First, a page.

Viruses are different, however. One liter of sea water contains up to a million different viruses. A virus is neither alive nor dead and travels by hitchhiking from one host to the next. We pick them up via door handles, credit cards, handshakes, sneezes or just from someone’s breath. It’s widely believed that most viruses don't affect humans. Out of 100,000 different types of viruses it is thought to be less than 1,000 that do. In 2018 only 586 had been found that could affect mammals and only 286 could affect humans. Research has also indicated that adults touch their face on average 16 times an hour! A face mask may not stop the virus, but prevents us from touching the face, so are not without effect.
How can we think about the spread of viruses? In studies, researchers have shown
that an adult touches their face an average of 16 times an hour. Many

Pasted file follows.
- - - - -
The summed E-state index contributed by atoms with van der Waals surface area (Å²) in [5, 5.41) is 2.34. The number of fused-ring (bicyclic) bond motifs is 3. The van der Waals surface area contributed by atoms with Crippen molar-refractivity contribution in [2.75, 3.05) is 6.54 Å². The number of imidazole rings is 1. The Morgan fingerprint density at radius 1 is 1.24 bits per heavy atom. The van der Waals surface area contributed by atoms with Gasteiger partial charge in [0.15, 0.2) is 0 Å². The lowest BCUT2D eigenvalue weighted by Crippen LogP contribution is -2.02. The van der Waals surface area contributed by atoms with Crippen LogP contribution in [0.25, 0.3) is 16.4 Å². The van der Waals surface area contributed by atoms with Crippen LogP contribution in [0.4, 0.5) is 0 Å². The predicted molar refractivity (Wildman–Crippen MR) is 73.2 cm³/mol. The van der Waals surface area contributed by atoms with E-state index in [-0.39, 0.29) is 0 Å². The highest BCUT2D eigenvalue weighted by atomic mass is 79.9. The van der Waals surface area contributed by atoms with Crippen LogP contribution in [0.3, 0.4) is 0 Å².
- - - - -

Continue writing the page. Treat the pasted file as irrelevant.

face protection used does not prevent viruses but they prevent us from
our faces so they are not ineffective.
Tests on the spread of infection have also been carried out in offices where a door handle: in four hours, the infection has spread to the entire office and you can see traces of it on keyboards, photocopiers, door handles, desks, walls and coffee machines. In other words, it is extremely difficult to protect yourself from all viruses. What we can do is minimise the risks of become infected by building up our immune systems, which is addressed in the next blog post.
How do we go forward?
We need to start asking the right questions:
Important questions to decision-makers:
- What is the best strategy for managing covid-19? Is it to quarantine the whole country and or is it better to just put the risk group and those who are worried that they may have been quarantined?
- How can we build reliable statistics and facts in order to know and understand the reality and be able to make accurate comparisons between regions and countries, so that individual market forces cannot turn the facts around in order to manipulate politicians and people for their own sake?
- Should people be advised to reduce the spread or should anyone who is worried be allowed to test themselves so that they can be calming or avoid meeting others – if they are infected?